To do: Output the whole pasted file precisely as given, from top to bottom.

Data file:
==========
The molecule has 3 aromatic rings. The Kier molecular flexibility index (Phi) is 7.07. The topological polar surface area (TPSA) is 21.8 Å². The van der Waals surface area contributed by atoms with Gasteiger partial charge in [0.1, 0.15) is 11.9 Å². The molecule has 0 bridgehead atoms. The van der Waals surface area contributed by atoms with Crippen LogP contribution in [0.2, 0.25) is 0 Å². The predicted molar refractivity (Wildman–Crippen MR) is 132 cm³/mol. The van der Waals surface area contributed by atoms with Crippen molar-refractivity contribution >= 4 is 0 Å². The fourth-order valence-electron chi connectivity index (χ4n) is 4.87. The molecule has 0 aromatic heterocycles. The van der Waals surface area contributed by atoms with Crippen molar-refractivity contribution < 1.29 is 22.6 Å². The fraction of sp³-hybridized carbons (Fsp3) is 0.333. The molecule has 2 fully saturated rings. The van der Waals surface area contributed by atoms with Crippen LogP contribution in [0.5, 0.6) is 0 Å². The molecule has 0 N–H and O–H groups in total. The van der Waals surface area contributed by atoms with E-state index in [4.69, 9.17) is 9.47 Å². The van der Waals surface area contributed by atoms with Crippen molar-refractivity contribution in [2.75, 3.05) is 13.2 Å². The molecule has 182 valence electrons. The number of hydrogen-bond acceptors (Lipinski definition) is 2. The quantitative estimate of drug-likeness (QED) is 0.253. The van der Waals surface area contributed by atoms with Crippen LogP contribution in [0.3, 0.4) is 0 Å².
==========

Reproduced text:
The molecule has 3 aromatic rings. The Kier molecular flexibility index (Phi) is 7.07. The topological polar surface area (TPSA) is 21.8 Å². The van der Waals surface area contributed by atoms with Gasteiger partial charge in [0.1, 0.15) is 11.9 Å². The molecule has 0 bridgehead atoms. The van der Waals surface area contributed by atoms with Crippen LogP contribution in [0.2, 0.25) is 0 Å². The predicted molar refractivity (Wildman–Crippen MR) is 132 cm³/mol. The van der Waals surface area contributed by atoms with Crippen molar-refractivity contribution >= 4 is 0 Å². The fourth-order valence-electron chi connectivity index (χ4n) is 4.87. The molecule has 0 aromatic heterocycles. The van der Waals surface area contributed by atoms with Crippen molar-refractivity contribution < 1.29 is 22.6 Å². The fraction of sp³-hybridized carbons (Fsp3) is 0.333. The molecule has 2 fully saturated rings. The van der Waals surface area contributed by atoms with Crippen LogP contribution in [0.5, 0.6) is 0 Å². The molecule has 0 N–H and O–H groups in total. The van der Waals surface area contributed by atoms with E-state index in [4.69, 9.17) is 9.47 Å². The van der Waals surface area contributed by atoms with Crippen molar-refractivity contribution in [2.75, 3.05) is 13.2 Å². The molecule has 182 valence electrons. The number of hydrogen-bond acceptors (Lipinski definition) is 2. The quantitative estimate of drug-likeness (QED) is 0.253. The van der Waals surface area contributed by atoms with Crippen LogP contribution in [0.3, 0.4) is 0 Å².